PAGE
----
Welcome to the latest bulletin from the Isle of Wight group of the Game and Wildlife Conservation Trust.
The role of the County Group is threefold; fundraising, as this is the most important source of research funds for the Trust, membership, generating new members through the organisation of events and awareness, through locally run functions such as bringing friends along to talk to other like-minded people.
As Regional Organiser for the Isle of Wight my role is to assist and support with the events and being the main source of information on all aspects of the Trust’s activities.
Tel: 07860 879377
In this bulletin
Diary of Events planned for 2021
- Spring: Grey partridge & Farmland Bird Day
- June: Shoot Walk & Conversation
- September: Golf fun day, supper & auction
Farmer Clusters & Future Farmland Conservation on IoW
The Isle of Wight has vast potential for farmland wildlife recovery. Land managers should be at the helm
of this essential work, and they can be if they get the support and the funding that they need. This is
where ‘farmer clusters’ come in – land managers joining together with neighbours to form a supportive
network, accessing funding and training, whilst working alongside partners such as GWCT and IW AONB
to deliver conservation on the ground. The benefits of being in a cluster are threefold: environmental,
economic, and social. For more info, see www.farmerclusters.com.
We have one farmer cluster on the Island, centred on the East Yar River. Covering 1,800ha, the project
involves 10 farmers united by concern for the water quality of the river and the wildlife on their farms.
Priority species include turtle dove, kingfisher, water vole, brown trout & hedgehog. We would love to
help create more farmer clusters, with interest already forming in the Newtown and Atherfield areas.
For more information contact GWCT Farmland Biodiversity Advisor, Jessica Brooks email@example.com.
Big Farmland Bird Count: 5-14 February 2021
To take part, participants need to:
- download a count sheet from the BFBC website
- spend 30 minutes between 5 and 14 February recording the species and number of birds they see on one area of their land
- submit their results via the website for analysis by the GWCT
Can you tell us about grey partridges on the Isle of Wight?
The GWCT has collected information on the distribution, abundance and breeding success of grey
partridges in Britain since 1933, through a voluntary initiative called the Partridge Count Scheme.
Sadly, we know very little about the status of these enigmatic birds on the Isle of Wight, as only a
handful of dedicated Island-based grey partridge enthusiasts contribute to our national monitoring
scheme. Historically, we know wild greys were found right across the Island, but the few records we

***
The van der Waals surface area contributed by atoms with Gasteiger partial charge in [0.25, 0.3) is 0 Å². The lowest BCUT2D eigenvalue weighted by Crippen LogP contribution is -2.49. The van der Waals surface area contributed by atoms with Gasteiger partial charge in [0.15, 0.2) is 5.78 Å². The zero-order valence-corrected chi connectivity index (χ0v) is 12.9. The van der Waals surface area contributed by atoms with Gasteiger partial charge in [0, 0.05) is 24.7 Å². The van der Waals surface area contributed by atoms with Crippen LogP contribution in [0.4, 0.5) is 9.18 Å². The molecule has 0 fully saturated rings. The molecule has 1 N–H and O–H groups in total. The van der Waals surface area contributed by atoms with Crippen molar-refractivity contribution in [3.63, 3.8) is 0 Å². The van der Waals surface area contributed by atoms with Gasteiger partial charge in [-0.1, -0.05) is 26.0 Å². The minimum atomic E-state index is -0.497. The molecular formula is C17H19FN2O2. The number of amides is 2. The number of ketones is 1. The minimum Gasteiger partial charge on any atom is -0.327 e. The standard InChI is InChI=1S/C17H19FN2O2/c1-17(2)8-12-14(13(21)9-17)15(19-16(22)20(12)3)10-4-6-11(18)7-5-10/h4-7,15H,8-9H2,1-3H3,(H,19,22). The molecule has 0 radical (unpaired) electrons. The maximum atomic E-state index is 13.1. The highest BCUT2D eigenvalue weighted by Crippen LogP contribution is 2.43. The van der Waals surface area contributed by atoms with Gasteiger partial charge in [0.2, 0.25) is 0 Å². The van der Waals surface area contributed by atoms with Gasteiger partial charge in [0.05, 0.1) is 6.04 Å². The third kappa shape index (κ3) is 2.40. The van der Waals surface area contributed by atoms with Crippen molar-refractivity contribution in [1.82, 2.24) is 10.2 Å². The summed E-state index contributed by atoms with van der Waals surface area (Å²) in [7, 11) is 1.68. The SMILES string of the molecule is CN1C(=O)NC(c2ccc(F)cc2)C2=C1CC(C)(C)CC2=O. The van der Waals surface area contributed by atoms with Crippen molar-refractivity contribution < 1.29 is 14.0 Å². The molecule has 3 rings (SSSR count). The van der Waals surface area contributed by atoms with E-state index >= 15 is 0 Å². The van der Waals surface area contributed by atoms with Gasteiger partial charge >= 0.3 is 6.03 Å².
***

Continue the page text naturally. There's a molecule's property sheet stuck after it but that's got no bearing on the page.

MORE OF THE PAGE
have mustered show them to have declined steeply, mirroring population trends across Europe.
The Island’s diverse landscape suits grey partridges. They belong on the chalk downs, the light fertile
soils of the Arreton Valley and the windswept southwest coastal plain. Thanks to sterling
conservation work and sympathetic management on one landholding in the West Wight, we know
that wild greys are thriving on at least one farm, but the Islands rural landscape has room for many
more birds, and simply releasing game farm reared grey partridges is not the way to do it. In fact, it
can harm the wild population by watering down crucial survival skills.
With changes to UK agricultural policy and the pending introduction of the new Environmental Land
Management Scheme (ELMS) the future of grey partridges on the Island rests firmly in the hands of
individuals on the ground, through the management measures they can implement. The GWCT has a
long history of helping people to bring wild greys back, but we can only do that by harnessing
So, we ask any farmers, landowners, land managers, gamekeepers, etc who are interested in grey
partridges to take part in our Partridge Count Scheme, by counting partridges this coming Spring,
and submitting records to our national database. Please do not be deterred by thoughts of… “We
haven’t got any grey partridges on our ground, so there’s no point in counting.” Well, yes there is.
We are just as eager to know where there are no grey partridges, as where there are grey partridges,
and this crucial knowledge will help steer any future attempts to recover wild greys on the Island.
Coronavirus restrictions permitting, we are hoping to run several local events this year, including a
talk about grey partridges on the Island (contact firstname.lastname@example.org for more information) but in
the meantime you can join the Partridge Count Scheme here.